Street view of current structure and a possible approach for carving space

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Bibliography

Samuel Cupples House, “Brick by Brick: building ST. Louis and the nation.” Saint Louis University: ST. Louis, 2004. Richard Rome, “Fine Art Casting: an illustrated guide to mould making and lost wax processes.” Robert Hale: London, 2003 “The Making Process.” . Glen-Gery Corporation, n.d. Web. 10 Mar 2012. <http://www.glengery brick.com/about/manufacturing/making.html>. Louighlin Caroline, Anderson Catherine. “MAP OF DOGTOWN MINES AND BRICK FACTORIES IN 1905.” . Webster.edu, n.d. Web. 17 Feb 2012. <http://www.webster.edu/~corbetre/dog town/maps/park-mines-01.html>.

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Source Citations

1 2 3 4 5 6 7 8 9 10

http://www.stunningslovakia.com/projectbear.html http://www.huntkso.com/amazing/bearrelease.php http://www.stltoday.com http://stayinginstl.com www.cast-in-place.net/ www.google.com/maps/stlouis National Geographic http://www.artcat.com/exhibits/6212 http://en.wikipedia.org/wiki/Clayton/Tamm,_St._Louis Samuel Cupples House, “Brick by Brick: building ST. Louis and the nation.” Saint Louis University: St. Louis, 2004. 11 Elliott Erwitt’s “Pasadena, California, 1963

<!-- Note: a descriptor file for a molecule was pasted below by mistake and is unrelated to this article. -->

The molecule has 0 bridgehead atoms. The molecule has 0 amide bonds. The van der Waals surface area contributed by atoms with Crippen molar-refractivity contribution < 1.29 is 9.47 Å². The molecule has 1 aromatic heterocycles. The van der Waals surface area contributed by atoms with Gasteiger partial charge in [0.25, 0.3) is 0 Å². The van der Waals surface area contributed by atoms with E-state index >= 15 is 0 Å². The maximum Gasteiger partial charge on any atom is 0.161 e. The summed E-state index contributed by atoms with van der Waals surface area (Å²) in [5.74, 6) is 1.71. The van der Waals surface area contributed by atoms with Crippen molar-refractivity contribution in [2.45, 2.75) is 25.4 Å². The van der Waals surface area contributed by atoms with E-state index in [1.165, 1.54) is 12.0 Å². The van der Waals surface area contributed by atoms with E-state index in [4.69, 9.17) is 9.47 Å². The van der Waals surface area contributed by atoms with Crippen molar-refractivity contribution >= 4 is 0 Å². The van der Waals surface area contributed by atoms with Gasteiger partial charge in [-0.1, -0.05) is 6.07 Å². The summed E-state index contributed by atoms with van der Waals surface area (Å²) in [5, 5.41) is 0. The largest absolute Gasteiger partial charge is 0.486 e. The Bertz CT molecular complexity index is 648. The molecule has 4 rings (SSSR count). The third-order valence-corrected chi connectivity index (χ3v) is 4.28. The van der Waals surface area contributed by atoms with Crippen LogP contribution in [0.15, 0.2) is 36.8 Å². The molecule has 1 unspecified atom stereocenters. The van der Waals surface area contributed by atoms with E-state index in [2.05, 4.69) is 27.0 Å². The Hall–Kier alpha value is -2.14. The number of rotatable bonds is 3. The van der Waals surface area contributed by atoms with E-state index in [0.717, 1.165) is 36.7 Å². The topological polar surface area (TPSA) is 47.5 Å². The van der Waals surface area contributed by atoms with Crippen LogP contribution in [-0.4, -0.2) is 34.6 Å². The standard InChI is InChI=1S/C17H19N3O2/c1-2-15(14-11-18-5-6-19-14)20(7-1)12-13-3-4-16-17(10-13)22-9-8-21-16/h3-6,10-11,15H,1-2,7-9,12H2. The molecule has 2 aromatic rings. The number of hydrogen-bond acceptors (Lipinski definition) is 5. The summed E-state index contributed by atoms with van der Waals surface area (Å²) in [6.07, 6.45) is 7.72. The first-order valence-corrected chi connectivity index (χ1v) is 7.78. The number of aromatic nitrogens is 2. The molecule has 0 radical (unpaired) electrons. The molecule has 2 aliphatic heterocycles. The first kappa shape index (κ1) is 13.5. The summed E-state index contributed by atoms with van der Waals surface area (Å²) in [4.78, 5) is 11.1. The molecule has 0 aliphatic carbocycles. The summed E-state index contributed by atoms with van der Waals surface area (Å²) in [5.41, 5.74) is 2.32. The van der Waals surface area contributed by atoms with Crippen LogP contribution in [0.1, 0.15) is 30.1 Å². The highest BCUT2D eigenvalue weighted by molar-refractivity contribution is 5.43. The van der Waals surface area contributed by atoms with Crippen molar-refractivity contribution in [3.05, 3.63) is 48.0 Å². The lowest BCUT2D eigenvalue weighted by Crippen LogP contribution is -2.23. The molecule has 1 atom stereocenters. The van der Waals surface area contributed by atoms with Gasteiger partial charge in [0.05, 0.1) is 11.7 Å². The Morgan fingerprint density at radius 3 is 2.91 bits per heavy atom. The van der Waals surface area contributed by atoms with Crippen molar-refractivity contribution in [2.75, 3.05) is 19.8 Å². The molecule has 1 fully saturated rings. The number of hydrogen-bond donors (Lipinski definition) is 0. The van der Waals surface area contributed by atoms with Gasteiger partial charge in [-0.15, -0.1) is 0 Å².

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12 http://www.glengerybrick.com/about/manufacturing/making.html 13 Richard Rome, “Fine Art Casting: an illustrated guide to mould making and the lost wax processes.”Robert Hale: London, 2003 14 http://www.romanticasheville.com 15 http://cherokeestreetnews.org/ 16 http://stlenergized.blogspot.com/2012/01/ice-carnival-scenes-fromdelmar-loop.html 17 http://www.web-crap.com/conical-intersect/ 18 en.wikipedia.org/wiki/Gordon_Matta-Clark 19 www.arcspace.com/architects/herzog_meuron/caixa/caixa.html 20 whitemouse.ru/photo/london/lm_tm_history.wmb


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Design Thinking Proposal